At the end of a tenement block, the Old Book & Punch dominates a sloping side-street. Three stone steps rise to the entrance. It's tall shutters, painted to resemble book spines, frame a wide bottle-green door. Above the door in silvered lettering "The Old Book & Punch Inn". The wrought-iron sign is an opened book with a metal spike between the pages. From the spike hangs a luminous brass sphere whose light remains undimmed even after 50 years.
The expansive facade hides a narrow interior dominated by the bar. Bookended by book cases, the bar has cabinets with barrels and bottle racks stacked behind it. The book cases contain blank chapbooks with wooden or hide covers for sale at 15gp each. Benches and seats fitting four at a push lie parallel to the bar with barely enough room for two to pass betwixt. Standing at the bar means jostling with people headed elsewhere, whether serving staff or customers. This narrow taproom heats up quickly. At the west wall are three doors. One heads upstairs to the kitchen, staff quarters and guest rooms. One descends by vertiginous stair to three well-maintained privies. The last is locked. Behind this, a spiral stair drills down into a dry, well-lit cellar.
The Old Book & Punch offers patrons a varied selection of food and drink. A citrus-pale ale of marked strength and quaffability competes with a ruddy yet smooth barley brew. Both are equally favoured by regulars. Elderly patrons partake of cherry-red damson gin held in a massive carboy and measured in tiny glasses. Where the inn really excels is wine and rum. Anything between three and eight quality vintages of both wine and rum are sold. Prices are 15% over normal, such varied good taste is rare in one place.
Food is varied in delicacy. Small cups of hazel or betel nuts, candied limes and dense honeyed baklava are sold as snacks for two copper. Poorer guests can get curried goat for three copper, the more moneyed buy spiced lamb with tomato for twenty-three copper.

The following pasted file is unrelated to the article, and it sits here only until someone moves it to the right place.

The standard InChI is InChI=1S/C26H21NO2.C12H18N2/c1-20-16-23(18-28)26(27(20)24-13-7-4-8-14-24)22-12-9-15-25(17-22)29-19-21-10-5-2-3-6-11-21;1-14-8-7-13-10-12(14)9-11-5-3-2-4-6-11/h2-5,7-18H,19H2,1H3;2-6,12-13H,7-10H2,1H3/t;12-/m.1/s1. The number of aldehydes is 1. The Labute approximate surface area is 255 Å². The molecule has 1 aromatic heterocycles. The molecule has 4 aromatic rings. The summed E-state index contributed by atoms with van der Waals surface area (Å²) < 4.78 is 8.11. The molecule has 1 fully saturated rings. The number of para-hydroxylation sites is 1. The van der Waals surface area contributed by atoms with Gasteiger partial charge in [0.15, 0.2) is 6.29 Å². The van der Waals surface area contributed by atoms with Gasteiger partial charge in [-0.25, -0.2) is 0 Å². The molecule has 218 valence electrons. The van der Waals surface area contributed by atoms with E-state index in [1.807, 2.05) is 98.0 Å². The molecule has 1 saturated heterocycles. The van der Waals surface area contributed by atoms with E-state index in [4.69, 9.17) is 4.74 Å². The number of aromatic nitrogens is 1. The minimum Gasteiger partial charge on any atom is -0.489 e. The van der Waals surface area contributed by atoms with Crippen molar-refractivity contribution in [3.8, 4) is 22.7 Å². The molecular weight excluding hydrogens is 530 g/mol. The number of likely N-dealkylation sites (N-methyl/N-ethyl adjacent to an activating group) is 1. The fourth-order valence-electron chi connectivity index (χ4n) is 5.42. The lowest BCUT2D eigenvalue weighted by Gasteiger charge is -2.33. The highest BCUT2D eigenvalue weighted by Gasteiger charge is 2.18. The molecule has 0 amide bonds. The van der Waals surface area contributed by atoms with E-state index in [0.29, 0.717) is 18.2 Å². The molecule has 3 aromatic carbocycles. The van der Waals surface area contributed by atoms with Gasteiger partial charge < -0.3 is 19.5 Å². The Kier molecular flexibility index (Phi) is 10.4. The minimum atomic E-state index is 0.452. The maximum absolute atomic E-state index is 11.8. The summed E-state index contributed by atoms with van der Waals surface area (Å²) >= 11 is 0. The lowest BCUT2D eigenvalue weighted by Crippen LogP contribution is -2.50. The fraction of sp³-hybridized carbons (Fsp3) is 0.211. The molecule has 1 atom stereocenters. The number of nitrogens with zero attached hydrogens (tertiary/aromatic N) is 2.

The inn has a pair of guest rooms with semi-permanent occupancy. There is only a 1 in 6 chance of either room being available on a given night. The rooms sleep two and are indifferently appointed. At five gold pieces a night there is cheaper and better elsewhere though most would-be renters hope the landlord or chief barmaid will tarry.
Djarus, the landlord is strikingly exotic in lemon silk and oxblood leather complimenting copper skin and oiled ochre hair. His accented raspy voice adds to the charm. His best friend is Marija, a flaxen-haired beauty with pale grey eyes in immaculate grey lace. Her mezzosoprano can rend hearts. Their relationship is platonic but both will seduce either gender on the slightest pretext. Other staff are hangers-on, hoping to be noticed or trying to disentangle themselves with dignity.
The books are provided by local bookbinders. These fulfill a deal with The Old Book & Punch Inn's absent owners who enjoy other pursuits. These enigmatic figures delight in teleporting into Djarus' chambers, going through the books and then teleporting out. Djarus and Marija hold them in fearful awe.
Neither Djarus or Marija are from around here, their ways and morality are different to the locals. This was their main criteria for employment. Some broken-hearted students fall foul of local unsavoury types and it is in everyone's interest to discourage bottom-feeders. Hopefully the owners won't catch wind of this.